I’d love to hear someone explain to me how the botched execution of Clayton Lockett in Oklahoma doesn’t violate the 8th Amendment, which states “cruel and unusual punishments [shall not be] inflicted” (emphasis added).
The execution of Clayton Lockett was halted after a doctor acknowledged that because of problems in administering the drugs, there were not enough left to carry out the death sentence, the Oklahoma Department of Corrections said Thursday.
The revelation came as Oklahoma’s governor called for an investigation into the attempted execution that, according to some witnesses, left Lockett writhing in pain after a vein collapsed. A new and previously unused drug combination was reportedly used in the attempted execution.
A timeline released by the state Department of Corrections details what occurred after Lockett’s execution was abruptly halted and a shade was lowered, blocking the view of witnesses.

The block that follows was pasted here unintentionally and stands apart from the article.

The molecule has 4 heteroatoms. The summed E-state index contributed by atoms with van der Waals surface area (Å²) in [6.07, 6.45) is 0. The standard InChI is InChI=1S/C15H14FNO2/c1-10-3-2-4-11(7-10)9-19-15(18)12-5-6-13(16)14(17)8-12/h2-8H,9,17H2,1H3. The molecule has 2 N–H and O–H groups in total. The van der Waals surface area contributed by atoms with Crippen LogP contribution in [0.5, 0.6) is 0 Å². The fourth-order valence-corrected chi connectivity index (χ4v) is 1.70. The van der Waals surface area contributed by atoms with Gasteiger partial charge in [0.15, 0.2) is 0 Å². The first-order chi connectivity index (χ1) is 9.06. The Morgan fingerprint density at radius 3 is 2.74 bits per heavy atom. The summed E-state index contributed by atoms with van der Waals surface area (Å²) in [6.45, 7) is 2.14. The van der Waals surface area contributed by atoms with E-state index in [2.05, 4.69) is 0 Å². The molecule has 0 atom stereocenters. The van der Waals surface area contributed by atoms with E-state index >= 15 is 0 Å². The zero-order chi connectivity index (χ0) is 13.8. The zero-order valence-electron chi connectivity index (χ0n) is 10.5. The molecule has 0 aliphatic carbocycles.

“The doctor checked the IV and reported the blood vein had collapsed, and the drugs had either absorbed into tissue, leaked out or both,” according to the timeline.
The director of the corrections department then asked whether Lockett had been given enough of the drug combination to kill him, and the doctor said “no.”
“Is another vein available? And if so, are there enough drugs remaining?” the doctor was asked, according to the timeline.
The doctor’s answer to both questions: “No.”
Lockett’s attempted execution was carried out Tuesday at the Oklahoma State Penitentiary in McAlester, where he had been housed following his conviction and death sentence for shooting Stephanie Nieman and then watching as two others buried her alive in 1999.
Lockett died from an apparent heart attack, 43 minutes after the execution began.
I can’t even begin to understand how letting someone suffer for 43 minutes before ultimately perishing does not constitute cruel and unusual punishment, and I’m shocked that anyone would think the circumstances surrounding Clayton Lockett’s execution were acceptable.